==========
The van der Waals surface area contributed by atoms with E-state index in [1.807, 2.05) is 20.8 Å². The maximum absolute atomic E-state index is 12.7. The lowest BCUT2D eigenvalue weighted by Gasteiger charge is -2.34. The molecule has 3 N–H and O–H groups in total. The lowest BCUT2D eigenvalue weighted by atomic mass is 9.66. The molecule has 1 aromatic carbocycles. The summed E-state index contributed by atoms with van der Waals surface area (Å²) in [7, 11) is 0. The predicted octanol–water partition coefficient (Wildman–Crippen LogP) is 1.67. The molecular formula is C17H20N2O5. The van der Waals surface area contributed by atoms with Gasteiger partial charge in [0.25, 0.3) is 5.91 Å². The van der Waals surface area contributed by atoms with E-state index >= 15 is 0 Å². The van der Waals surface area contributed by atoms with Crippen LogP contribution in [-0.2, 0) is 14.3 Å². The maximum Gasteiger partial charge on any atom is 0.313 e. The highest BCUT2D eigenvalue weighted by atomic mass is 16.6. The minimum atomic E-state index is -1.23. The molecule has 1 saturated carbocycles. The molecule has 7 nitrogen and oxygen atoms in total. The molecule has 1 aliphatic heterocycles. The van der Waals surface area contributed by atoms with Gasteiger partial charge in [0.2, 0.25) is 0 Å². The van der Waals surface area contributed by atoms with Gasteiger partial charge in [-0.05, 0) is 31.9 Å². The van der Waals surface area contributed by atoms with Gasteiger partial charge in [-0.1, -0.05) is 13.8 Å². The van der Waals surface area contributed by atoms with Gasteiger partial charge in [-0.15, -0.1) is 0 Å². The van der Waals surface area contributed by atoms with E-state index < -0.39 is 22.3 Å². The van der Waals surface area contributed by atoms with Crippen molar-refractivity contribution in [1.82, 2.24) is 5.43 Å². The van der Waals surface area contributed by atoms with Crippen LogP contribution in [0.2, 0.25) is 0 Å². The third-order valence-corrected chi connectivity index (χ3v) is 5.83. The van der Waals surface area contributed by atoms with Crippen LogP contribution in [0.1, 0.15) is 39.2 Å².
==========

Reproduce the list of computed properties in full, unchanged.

The van der Waals surface area contributed by atoms with E-state index in [1.807, 2.05) is 20.8 Å². The maximum absolute atomic E-state index is 12.7. The lowest BCUT2D eigenvalue weighted by Gasteiger charge is -2.34. The molecule has 3 N–H and O–H groups in total. The lowest BCUT2D eigenvalue weighted by atomic mass is 9.66. The molecule has 1 aromatic carbocycles. The summed E-state index contributed by atoms with van der Waals surface area (Å²) in [7, 11) is 0. The predicted octanol–water partition coefficient (Wildman–Crippen LogP) is 1.67. The molecular formula is C17H20N2O5. The van der Waals surface area contributed by atoms with Gasteiger partial charge in [0.25, 0.3) is 5.91 Å². The van der Waals surface area contributed by atoms with E-state index >= 15 is 0 Å². The van der Waals surface area contributed by atoms with Crippen LogP contribution in [-0.2, 0) is 14.3 Å². The maximum Gasteiger partial charge on any atom is 0.313 e. The highest BCUT2D eigenvalue weighted by atomic mass is 16.6. The minimum atomic E-state index is -1.23. The molecule has 1 saturated carbocycles. The molecule has 7 nitrogen and oxygen atoms in total. The molecule has 1 aliphatic heterocycles. The van der Waals surface area contributed by atoms with Gasteiger partial charge in [0.2, 0.25) is 0 Å². The van der Waals surface area contributed by atoms with Gasteiger partial charge in [-0.05, 0) is 31.9 Å². The van der Waals surface area contributed by atoms with Gasteiger partial charge in [-0.1, -0.05) is 13.8 Å². The van der Waals surface area contributed by atoms with Gasteiger partial charge in [-0.15, -0.1) is 0 Å². The van der Waals surface area contributed by atoms with E-state index < -0.39 is 22.3 Å². The van der Waals surface area contributed by atoms with Crippen molar-refractivity contribution in [1.82, 2.24) is 5.43 Å². The van der Waals surface area contributed by atoms with Crippen LogP contribution in [0.2, 0.25) is 0 Å². The third-order valence-corrected chi connectivity index (χ3v) is 5.83. The van der Waals surface area contributed by atoms with Crippen LogP contribution in [0.1, 0.15) is 39.2 Å².